Table of Contents
Alternating Current (A.C.)
In alternating current, the electric charge flow changes its direction periodically. The most popular and widely utilized form of electric power for buildings, offices, and other places of use is alternating current (AC). It was initially put to the test in 1832 utilizing a dynamo-electric generator and Michael Faraday’s theories.
A sine wave is a waveform that indicates alternating electricity. It can be described as a curved line in other words. These curved lines, which are measured in seconds per cycle, depict electric cycles. The unit of measurement is Hertz (Hz). Because it is relatively simple to produce and transport AC over long distances, AC is used in power plants and buildings. Electric motors used in appliances like refrigerators and washing machines can be powered by AC.
Direct Current (D.C.)
Unlike alternating currents, the flow of direct currents does not change periodically. Electricity is flowing at a constant voltage in a single direction. DC is mostly used to charge batteries and power electrical appliances. Batteries for cell phones, flashlights, flat-screen televisions, and electric cars are a few examples. In DC, there is either a straight line, a dotted line, or a combination of plus and minus signs.
DC is necessary for everything that relies on batteries, plugs into a wall via an AC adaptor, or draws power through USB cables. Cellphones, electric cars, torches, and flat-screen TVs (AC is fed into the TV and converted to DC) are a few examples.
|Sr. No.||Alternating Current (A.C.)||Direct Current (D.C.)|
|1.||The magnitude of D.C. does not vary with time.||Direct current flows in one direction only.|
|2.||The magnitude of A.C. varies with time.||D.C. supply cannot be stepped up or settled down easily.|
|3.||Alternating current changes its direction regularly after a period of time.||D.C. power at high voltages cannot be easily transmitted from one place to another.|
|4.||Alternating Voltages can be stepped up or stepped down easily by using transformers.||D.C. power at hight voltages cannot be easily transmitted from one place to another.|
|5.||A.C. power can be easily transmitted from one place to another.||Power losses are large.|
|6.||The frequency of AC is dependent upon the country. But, generally, the frequency is 50 Hz or 60 Hz.||D.C. has no frequency or zero frequency.|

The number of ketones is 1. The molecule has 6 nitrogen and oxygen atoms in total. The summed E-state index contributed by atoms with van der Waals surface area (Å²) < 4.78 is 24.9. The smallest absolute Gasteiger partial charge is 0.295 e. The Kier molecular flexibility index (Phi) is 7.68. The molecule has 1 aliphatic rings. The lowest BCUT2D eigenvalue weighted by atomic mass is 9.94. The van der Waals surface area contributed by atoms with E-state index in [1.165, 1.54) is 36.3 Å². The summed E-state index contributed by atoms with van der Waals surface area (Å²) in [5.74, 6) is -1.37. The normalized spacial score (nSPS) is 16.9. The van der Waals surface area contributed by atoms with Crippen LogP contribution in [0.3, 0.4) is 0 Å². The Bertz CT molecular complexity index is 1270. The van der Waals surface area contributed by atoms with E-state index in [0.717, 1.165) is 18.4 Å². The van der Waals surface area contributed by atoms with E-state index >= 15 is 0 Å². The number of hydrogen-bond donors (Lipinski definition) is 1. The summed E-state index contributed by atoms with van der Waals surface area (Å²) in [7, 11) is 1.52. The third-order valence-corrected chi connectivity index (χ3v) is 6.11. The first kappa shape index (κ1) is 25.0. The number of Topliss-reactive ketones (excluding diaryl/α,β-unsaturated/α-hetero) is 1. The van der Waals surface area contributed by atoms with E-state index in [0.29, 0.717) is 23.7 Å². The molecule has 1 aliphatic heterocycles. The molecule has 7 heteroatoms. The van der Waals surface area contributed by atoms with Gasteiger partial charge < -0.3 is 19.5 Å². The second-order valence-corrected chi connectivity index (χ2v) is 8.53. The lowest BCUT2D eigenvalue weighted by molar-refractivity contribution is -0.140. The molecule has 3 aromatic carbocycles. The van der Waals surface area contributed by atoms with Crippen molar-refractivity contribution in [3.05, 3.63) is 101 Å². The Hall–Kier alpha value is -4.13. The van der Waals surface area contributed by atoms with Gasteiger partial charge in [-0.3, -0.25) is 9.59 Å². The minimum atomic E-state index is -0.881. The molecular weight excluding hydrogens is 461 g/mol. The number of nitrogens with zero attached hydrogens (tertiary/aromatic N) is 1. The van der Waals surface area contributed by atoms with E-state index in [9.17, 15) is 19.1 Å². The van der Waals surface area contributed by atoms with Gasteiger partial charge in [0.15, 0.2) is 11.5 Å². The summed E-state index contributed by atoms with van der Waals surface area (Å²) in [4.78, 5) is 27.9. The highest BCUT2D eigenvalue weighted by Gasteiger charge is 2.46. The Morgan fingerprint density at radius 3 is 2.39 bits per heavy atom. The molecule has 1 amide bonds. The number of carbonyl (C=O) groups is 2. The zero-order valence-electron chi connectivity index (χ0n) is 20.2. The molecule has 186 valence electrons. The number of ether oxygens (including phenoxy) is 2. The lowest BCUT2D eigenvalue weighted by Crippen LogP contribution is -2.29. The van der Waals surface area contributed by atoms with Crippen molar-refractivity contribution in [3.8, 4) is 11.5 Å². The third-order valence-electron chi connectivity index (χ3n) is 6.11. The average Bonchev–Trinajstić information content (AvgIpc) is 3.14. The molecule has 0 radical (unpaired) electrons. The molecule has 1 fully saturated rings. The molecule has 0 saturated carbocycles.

|7.||In AC the flow of current changes its direction forward and backward periodically.||It flows in a single direction steadily.|
|8.||Electrons in AC keep changing their directions – backward and forward.||Electrons only move in one direction – forward.|
|9.||The rotating magnets cause a change in the direction of electric flow.||The rotating magnets cause a change in the direction of electric flow.|
|10.||AC is easy to be transferred over longer distances – even between two cities – without much energy loss.||DC cannot be transferred over a very long distance. It loses electric power.|
Frequently Asked Questions (FAQs)
What are the advantages of AC over DC?
1. AC is less expensive and easy to generate than DC.
2. Unlike DC, AC can be transmitted across long distances without much energy loss.
3. The power loss during transmission in AC is less when compared to DC.
Why is the use of AC voltage preferred over DC voltage?
There are two reasons why the use of AC voltage is preferred over DC voltage:
1. The loss of energy during the transmission in AC voltage is less when compared with the DC voltage, making its installations easy when the transformers are at a distance.
2. AC voltage has the advantage of stepping up and stepping down as per the requirement.
How many types of electric current are there?
1. Alternating Current (A.C.)
2. Direct Current (D.C.)
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